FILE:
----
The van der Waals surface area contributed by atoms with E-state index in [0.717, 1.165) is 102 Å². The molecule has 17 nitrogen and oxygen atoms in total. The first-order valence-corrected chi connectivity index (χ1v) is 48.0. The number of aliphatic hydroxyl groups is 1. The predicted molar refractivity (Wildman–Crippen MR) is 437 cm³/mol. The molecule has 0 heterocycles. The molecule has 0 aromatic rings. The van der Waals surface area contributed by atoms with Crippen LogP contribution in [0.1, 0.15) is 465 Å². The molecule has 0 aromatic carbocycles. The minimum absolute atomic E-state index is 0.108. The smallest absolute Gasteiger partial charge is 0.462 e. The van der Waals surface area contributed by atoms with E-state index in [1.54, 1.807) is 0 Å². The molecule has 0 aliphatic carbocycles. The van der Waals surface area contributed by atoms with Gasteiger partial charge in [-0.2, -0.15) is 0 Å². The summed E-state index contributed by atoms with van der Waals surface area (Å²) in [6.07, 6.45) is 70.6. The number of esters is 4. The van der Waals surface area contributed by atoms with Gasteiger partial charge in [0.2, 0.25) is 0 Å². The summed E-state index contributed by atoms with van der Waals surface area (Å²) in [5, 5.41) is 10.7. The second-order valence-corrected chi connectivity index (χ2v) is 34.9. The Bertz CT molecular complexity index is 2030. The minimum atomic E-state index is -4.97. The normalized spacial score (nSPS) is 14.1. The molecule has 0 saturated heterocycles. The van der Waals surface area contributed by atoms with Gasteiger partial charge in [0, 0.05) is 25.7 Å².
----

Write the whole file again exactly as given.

The van der Waals surface area contributed by atoms with E-state index in [0.717, 1.165) is 102 Å². The molecule has 17 nitrogen and oxygen atoms in total. The first-order valence-corrected chi connectivity index (χ1v) is 48.0. The number of aliphatic hydroxyl groups is 1. The predicted molar refractivity (Wildman–Crippen MR) is 437 cm³/mol. The molecule has 0 heterocycles. The molecule has 0 aromatic rings. The van der Waals surface area contributed by atoms with Crippen LogP contribution in [0.1, 0.15) is 465 Å². The molecule has 0 aromatic carbocycles. The minimum absolute atomic E-state index is 0.108. The smallest absolute Gasteiger partial charge is 0.462 e. The van der Waals surface area contributed by atoms with E-state index in [1.54, 1.807) is 0 Å². The molecule has 0 aliphatic carbocycles. The van der Waals surface area contributed by atoms with Gasteiger partial charge in [-0.2, -0.15) is 0 Å². The summed E-state index contributed by atoms with van der Waals surface area (Å²) in [6.07, 6.45) is 70.6. The number of esters is 4. The van der Waals surface area contributed by atoms with Gasteiger partial charge in [0.2, 0.25) is 0 Å². The summed E-state index contributed by atoms with van der Waals surface area (Å²) in [5, 5.41) is 10.7. The second-order valence-corrected chi connectivity index (χ2v) is 34.9. The Bertz CT molecular complexity index is 2030. The minimum atomic E-state index is -4.97. The normalized spacial score (nSPS) is 14.1. The molecule has 0 saturated heterocycles. The van der Waals surface area contributed by atoms with Gasteiger partial charge in [0, 0.05) is 25.7 Å².